LOS ANGELES -- A Palm Springs nurse who is in a monthslong battle against COVID-19 is in need of a lung transplant, which would make him the first patient sick with the virus in California to receive such a procedure.
Cesar Millan spent 85 days at Providence Saint John's Health Center in Santa Monica after contracting the virus from one of his patients while working in Palm Springs.
"I started having shortness of breath and that's when I started going down," Milan told ABC7.
The ICU nurses and doctors who cared for him say it was especially difficult for Millan as he would hear what they were saying about his condition and understood the severity of his illness.
"I could just imagine that he was so scared. He knows how deadly this virus is," said nurse Jessica Moiseyev.
While in the hospital, Millan communicated with his wife and two children on Zoom as much as they could. The hospital staff tried to bring him as much happiness as they could.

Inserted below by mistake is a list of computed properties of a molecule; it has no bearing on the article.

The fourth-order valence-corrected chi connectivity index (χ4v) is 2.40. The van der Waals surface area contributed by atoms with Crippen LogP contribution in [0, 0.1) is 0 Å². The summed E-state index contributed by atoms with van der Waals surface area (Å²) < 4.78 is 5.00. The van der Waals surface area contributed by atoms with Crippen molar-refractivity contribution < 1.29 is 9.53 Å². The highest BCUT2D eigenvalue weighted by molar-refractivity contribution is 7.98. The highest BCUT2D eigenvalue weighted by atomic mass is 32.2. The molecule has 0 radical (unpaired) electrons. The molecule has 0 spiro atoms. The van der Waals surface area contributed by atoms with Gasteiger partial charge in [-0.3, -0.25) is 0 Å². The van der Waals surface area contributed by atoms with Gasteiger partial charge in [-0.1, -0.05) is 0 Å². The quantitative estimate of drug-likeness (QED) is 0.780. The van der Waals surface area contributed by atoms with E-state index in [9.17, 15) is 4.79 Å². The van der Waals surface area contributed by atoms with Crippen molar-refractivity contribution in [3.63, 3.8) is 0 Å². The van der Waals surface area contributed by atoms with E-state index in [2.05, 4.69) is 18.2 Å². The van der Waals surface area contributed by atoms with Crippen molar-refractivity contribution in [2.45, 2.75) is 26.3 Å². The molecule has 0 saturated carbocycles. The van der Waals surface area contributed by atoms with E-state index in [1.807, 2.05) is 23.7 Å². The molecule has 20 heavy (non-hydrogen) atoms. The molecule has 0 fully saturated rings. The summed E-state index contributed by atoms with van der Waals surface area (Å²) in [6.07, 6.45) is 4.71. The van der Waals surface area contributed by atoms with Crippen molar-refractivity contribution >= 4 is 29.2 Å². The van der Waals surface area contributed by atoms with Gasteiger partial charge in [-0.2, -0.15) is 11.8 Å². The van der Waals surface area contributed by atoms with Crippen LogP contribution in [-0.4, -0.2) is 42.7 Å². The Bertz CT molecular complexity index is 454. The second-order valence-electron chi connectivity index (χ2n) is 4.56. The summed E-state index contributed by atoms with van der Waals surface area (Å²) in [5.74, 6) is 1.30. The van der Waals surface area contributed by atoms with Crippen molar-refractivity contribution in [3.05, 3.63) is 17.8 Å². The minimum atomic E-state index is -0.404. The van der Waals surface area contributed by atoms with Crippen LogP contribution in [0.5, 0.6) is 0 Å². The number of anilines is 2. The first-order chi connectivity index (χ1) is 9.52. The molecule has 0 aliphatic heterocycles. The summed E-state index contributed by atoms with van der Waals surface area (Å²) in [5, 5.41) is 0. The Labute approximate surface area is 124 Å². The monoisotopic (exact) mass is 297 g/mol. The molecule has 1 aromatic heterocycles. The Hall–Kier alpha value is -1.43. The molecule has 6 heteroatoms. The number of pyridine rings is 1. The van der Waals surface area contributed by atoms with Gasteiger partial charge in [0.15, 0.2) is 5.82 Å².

"They made me cry. They treated me like a brother," Millan said.
On Tuesday, he was transferred to USC's Keck School of Medicine to wait for the lung transplant, but he still has a long road ahead.
Doctors in California haven't yet performed a lung transplant on a COVID-19 patient. Doctors say only a handful of people around the world have received the procedure.
"Increasingly these patients, especially the young ones who survive COVID, are coming out of it with really tremendous damage to their lungs," said Dr. Terese Hammond.
Now, doctors are hoping Millan will be considered for the national transplant waitlist, which is tough to get on and even tougher to get lungs.